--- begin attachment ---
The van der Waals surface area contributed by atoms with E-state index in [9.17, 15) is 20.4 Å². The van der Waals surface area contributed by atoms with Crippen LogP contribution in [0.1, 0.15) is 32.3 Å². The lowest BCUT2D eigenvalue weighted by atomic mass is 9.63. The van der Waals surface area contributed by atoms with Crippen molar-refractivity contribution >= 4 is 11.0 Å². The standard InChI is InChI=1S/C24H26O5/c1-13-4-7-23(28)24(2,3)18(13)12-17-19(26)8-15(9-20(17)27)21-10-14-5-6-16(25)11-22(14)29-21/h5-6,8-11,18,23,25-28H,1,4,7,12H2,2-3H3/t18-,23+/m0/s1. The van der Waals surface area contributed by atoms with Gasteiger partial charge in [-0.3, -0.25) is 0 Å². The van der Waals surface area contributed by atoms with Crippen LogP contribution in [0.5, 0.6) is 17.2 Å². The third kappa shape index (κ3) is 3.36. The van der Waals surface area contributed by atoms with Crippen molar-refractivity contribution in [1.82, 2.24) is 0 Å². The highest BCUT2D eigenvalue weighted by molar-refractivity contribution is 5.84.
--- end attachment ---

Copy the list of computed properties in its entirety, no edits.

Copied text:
The van der Waals surface area contributed by atoms with E-state index in [9.17, 15) is 20.4 Å². The van der Waals surface area contributed by atoms with Crippen LogP contribution in [0.1, 0.15) is 32.3 Å². The lowest BCUT2D eigenvalue weighted by atomic mass is 9.63. The van der Waals surface area contributed by atoms with Crippen molar-refractivity contribution >= 4 is 11.0 Å². The standard InChI is InChI=1S/C24H26O5/c1-13-4-7-23(28)24(2,3)18(13)12-17-19(26)8-15(9-20(17)27)21-10-14-5-6-16(25)11-22(14)29-21/h5-6,8-11,18,23,25-28H,1,4,7,12H2,2-3H3/t18-,23+/m0/s1. The van der Waals surface area contributed by atoms with Gasteiger partial charge in [-0.3, -0.25) is 0 Å². The van der Waals surface area contributed by atoms with Crippen LogP contribution in [0.5, 0.6) is 17.2 Å². The third kappa shape index (κ3) is 3.36. The van der Waals surface area contributed by atoms with Crippen molar-refractivity contribution in [1.82, 2.24) is 0 Å². The highest BCUT2D eigenvalue weighted by molar-refractivity contribution is 5.84.